Football-free walk takes in murder, rare orchids and the stars

WANDLE WANDERER: It’s a couple of months since our non-resident rambler, KEN TOWL, reached Hamsey Green on the fourth section of the London Orbital walk, the LOOP. On Sunday lunchtime, he picked up where he left off, and headed in the direction of Coulsdon Common

The LOOP walks are never too demanding, but can be thirsty work in the summer

The beauty of the LOOP is that you can walk sections of it whenever you choose, picking them up in sequence, or as suits you, whenever you please, but you are always following a circular route that takes even the least intrepid rambler all the way around the outside of Greater London. And all of the routes can be reached by public transport.

The LOOP route as mapped out runs about 140 miles from Erith near the Dartford crossings to Purfleet on the other side of the River Thames. It is divided into 15 sections, each around 10 miles long. So far, we’ve walked Section 3, in two bite-sized chunks from Kent into Surrey, and then Section 4, in two bits, arriving in Croydon and then venturing off as far as Hamsey Green amid the springtime bluebells.

Section 5 of the LOOP begins at Hamsey Green, the somewhat unlikely murder central of the leafy Croydon-Tandridge county borderlands.

It starts at the corner of Limpsfield Road and Tithepit Shaw Lane, once the site of the Good Companions pub, now a much-objected to potential Lidl.

Murder Central, apparently

It was here in February 2002 that two young men were lured out of the pub and blasted at close range with shotguns by a couple of local businessmen. Then, in 2011, a Polish worker was murdered after being tied up and badly beaten. It wasn’t until two years later that his body was found in a well in Audley Drive, just over the road. Agatha Christie never had plot lines like these in any of her sleepy little English villages.

It was late Sunday morning, and I meet my friend Pete, a local who is not involved in even the most innocuous criminal activity, and hastily we set off for less murderous parts.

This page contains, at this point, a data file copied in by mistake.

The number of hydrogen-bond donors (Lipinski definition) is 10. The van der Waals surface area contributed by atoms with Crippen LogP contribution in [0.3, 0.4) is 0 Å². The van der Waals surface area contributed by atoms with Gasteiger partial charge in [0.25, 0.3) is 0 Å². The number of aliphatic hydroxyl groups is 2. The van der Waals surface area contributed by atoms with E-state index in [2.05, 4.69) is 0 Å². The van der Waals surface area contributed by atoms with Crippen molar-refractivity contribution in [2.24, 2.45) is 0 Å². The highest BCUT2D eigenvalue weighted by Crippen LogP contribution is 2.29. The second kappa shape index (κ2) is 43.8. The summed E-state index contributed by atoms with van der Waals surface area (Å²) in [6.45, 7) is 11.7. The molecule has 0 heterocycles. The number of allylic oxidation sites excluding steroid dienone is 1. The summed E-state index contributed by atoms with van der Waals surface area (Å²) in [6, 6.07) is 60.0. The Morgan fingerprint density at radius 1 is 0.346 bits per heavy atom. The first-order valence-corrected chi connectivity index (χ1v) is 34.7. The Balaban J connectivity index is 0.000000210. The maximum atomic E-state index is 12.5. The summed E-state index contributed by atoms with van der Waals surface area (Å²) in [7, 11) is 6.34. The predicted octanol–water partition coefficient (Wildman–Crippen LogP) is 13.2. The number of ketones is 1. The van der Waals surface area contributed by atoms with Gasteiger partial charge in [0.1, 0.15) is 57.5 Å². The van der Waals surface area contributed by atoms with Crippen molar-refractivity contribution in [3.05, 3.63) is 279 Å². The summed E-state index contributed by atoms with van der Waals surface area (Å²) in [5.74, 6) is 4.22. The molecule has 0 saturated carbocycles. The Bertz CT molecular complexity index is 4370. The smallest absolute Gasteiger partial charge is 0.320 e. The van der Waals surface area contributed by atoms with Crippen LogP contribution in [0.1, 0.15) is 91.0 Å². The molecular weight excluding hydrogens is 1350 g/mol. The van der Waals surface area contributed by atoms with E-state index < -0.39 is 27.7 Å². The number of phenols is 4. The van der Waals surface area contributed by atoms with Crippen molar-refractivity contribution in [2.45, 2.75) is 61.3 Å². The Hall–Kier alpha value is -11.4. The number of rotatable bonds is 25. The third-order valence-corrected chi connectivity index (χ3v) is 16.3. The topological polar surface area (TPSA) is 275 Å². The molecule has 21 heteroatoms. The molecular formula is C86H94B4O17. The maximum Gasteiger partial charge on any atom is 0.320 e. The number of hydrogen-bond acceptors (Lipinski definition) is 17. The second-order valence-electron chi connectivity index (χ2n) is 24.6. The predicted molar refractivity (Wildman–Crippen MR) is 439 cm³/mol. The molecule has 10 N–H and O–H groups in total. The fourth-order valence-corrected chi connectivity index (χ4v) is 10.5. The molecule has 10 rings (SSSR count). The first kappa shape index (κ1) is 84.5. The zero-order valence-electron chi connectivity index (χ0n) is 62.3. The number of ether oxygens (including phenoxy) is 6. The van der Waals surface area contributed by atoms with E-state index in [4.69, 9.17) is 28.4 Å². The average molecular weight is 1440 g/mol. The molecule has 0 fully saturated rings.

The LOOP is easy to follow here – straight down Tithepit Lane and, following the signs, along a country path through the meadows of Riddlesdown, some of it, mercifully at this time of year, under cover of trees to provide shade from the June sun.

The rare pyramidal orchid, which thrives on our nearby chalky downland

After a few hundred yards, a sharp left takes you downhill and on to the old drovers’ road that some sources claim to be Roman, through more meadow where you might spot rather a lot of pyramidal orchids if you go in the next few weeks.

The  plant, with its deep pink blooms, is regarded as rare, though around the chalky soil of the North Downs around Riddlesdown and Coulsdon, especially in meadows that have become part of an ecological reclamation project, it has been thriving. Certainly, we managed to spot some as we ambled by, and we did as we were asked, and resisted the temptation to pick any.

At the bottom, cross Godstone Road and follow the signs along New Barn Lane and up to Kenley Airfield.

Pete and I stopped in the Warlingham Arms for a pint (it was hot work) but left on the dot of 1pm. A football match was about to start and the pub had been invaded by a large group of gentlemen who, judging by their St George flags, appeared to have a partisan interest.

Following the signs, we crossed the stile at Old Lodge Lane and into the field along the side of the airfield where we found the quaint Croydon Observatory open for business, members greeting us and inviting us to look at the sun through their very powerful looking telescopes.

Quaint, but fascinating nonetheless, the Observatory alongside Kenley Airfield

Apparently, and contrary to everything I had been taught, it’s perfectly OK to look directly at the sun through a telescope. Though please don’t try this at home. They use some sort of clever filter so that your eye doesn’t suffer the fate of ants under a magnifying glass. In attendance was ex-Croydon Central MP Andrew Pelling who, too, appeared to be avoiding the football.

The Croydon Astronomical Society ( welcome members of the public every Saturday night and lets people have a look through their telescopes from 8pm or dusk, whichever is the later. At the moment dusk is somewhat later.

Sufficiently dazzled, Pete and I set off again and followed the signs down Rydons Lane and across Coulsdon Common to The Fox, a pub which had decided not to show The Match.

On a bright sunny Sunday, the big beer garden of The Fox is usually full, of families and lunchers. On Sunday June 24, 2018, it should be recorded that The Fox wasn’t full.

The Fox, a welcome sight, and surprisingly empty

Around 3pm, I asked a passing waitress whether she knew the score, and she said “6-1, I think”, and paused.

When I failed to look ecstatic, she clarified: “To England”.

I allowed myself a smile. We had another couple of pints and some thrice-cooked chips to celebrate and got the 466 back up to Croydon.

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